Healthcare facilities around the Panhandle started vaccinations for COVID-19 among medical professionals Tuesday afternoon, the first of three levels of Phase 1 vaccinations taking place across Nebraska.
Dr. Jeffrey Holloway, Regional West Physicians Clinic Acting President, and Regional West Chief Medical Officer Dr. Matthew Bruner were the first two staff members of the Scottsbluff facility to get a first dose of the Moderna vaccine for COVID-19.
“Regional West is following the Nebraska Department of Health and Human Services definition of direct patient care and exposure to infectious material to build our tiered roll-out of the vaccine to physicians and staff,” said Regional West Chief Quality Officer Margo Ferguson.
Before the shots were administered, Regional West President and CEO John Mentgen called it a momentous day, sentiments that were echoed by Dr. Holloway. “It’s a very exciting day, and it’s been a very long nine months… (but) I would want to point out because we have a vaccine and this is an exciting day, it doesn’t mean this is the end of the COVID epidemic,” said Holloway. “We still have a lot of work to do, we still need to take the appropriate precautions, but I think with today, I think we can start to say this will be the beginning of the end of the COVID epidemic in the western Panhandle.”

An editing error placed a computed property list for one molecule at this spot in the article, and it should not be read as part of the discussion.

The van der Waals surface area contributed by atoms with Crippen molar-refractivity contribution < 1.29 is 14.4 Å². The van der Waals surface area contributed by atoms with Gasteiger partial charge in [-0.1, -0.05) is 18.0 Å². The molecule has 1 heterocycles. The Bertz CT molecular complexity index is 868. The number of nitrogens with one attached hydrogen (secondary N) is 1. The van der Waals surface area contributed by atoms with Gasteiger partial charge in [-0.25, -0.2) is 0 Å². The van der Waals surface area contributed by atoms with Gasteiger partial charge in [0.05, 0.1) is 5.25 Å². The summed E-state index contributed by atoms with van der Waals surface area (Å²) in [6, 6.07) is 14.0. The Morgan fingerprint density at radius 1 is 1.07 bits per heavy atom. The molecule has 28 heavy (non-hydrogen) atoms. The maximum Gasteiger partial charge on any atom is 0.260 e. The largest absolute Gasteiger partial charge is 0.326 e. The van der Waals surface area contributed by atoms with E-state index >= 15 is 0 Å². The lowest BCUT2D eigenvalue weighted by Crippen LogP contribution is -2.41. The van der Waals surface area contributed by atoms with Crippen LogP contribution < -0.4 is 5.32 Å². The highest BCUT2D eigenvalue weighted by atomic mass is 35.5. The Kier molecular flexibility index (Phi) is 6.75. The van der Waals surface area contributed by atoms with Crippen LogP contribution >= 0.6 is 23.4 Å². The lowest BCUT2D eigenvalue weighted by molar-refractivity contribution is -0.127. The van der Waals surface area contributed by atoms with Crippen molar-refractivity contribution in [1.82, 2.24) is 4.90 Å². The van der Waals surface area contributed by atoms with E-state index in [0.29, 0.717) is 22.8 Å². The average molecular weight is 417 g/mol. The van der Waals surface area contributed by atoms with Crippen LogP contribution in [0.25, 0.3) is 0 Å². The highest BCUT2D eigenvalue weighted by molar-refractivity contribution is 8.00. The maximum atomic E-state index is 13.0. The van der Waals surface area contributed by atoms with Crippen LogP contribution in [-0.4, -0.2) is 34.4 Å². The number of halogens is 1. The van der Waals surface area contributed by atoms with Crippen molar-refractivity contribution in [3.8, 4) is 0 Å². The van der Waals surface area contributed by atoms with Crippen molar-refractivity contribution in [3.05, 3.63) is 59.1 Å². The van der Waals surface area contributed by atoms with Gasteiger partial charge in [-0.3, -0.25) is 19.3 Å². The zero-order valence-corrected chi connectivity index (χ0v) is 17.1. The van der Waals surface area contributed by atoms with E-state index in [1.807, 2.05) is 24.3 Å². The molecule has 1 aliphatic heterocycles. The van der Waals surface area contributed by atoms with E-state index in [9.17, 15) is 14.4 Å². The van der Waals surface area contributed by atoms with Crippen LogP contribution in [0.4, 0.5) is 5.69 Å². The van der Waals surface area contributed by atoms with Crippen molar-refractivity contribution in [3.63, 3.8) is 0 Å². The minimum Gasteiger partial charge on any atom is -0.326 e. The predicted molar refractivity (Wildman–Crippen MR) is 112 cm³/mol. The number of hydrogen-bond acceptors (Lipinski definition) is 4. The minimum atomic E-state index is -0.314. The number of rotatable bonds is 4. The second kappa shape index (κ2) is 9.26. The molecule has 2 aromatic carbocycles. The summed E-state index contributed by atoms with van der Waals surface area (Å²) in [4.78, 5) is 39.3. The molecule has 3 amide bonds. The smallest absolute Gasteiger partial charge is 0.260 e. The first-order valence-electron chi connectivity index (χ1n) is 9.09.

Morrill County Community Hospital staff celebrated with a Facebook montage of the first 27 staff, including several first responders, to get the Moderna vaccine.
At Sidney Regional Medical Center, CEO Jason Petik, Quality Manager Bob Kentner, CFO Kelly Utley led the way getting vaccinated, with a video of the administered shots posted to social media.
In Chadron, officials at Chadron Community Hospital posted to their social media accounts that they received their first 100 doses of the Moderna vaccine, and ten professionals led by Dr. Megan Schuckman volunteered for their first doses.
Future waves of distribution have not been announced; however, vaccine distribution for the general public is anticipated in early spring 2021.
The Moderna vaccine will be given in two shots, spaced 28 days apart. Through trials, the vaccines has proven to be 94% effective. That means of those vaccinated for the trials, only 6% developed COVID-19 when exposed to the virus and their symptoms were mild. Patients will see the highest efficacy seven days after the second shot.
“The vaccine is the first key step in slowing the spread, but we are still encouraging everyone to help prevent the spread of COVID-19 by social distancing, regular hand washing, wearing a mask in public, and self-monitoring for symptoms,” said Paulette Schnell, Regional West Community Health director and Scotts Bluff County Health director.
EDITOR’S NOTE: In an earlier version of this story, the names of the RNs in the picture cutline were inadvertently reversed. We regret the error.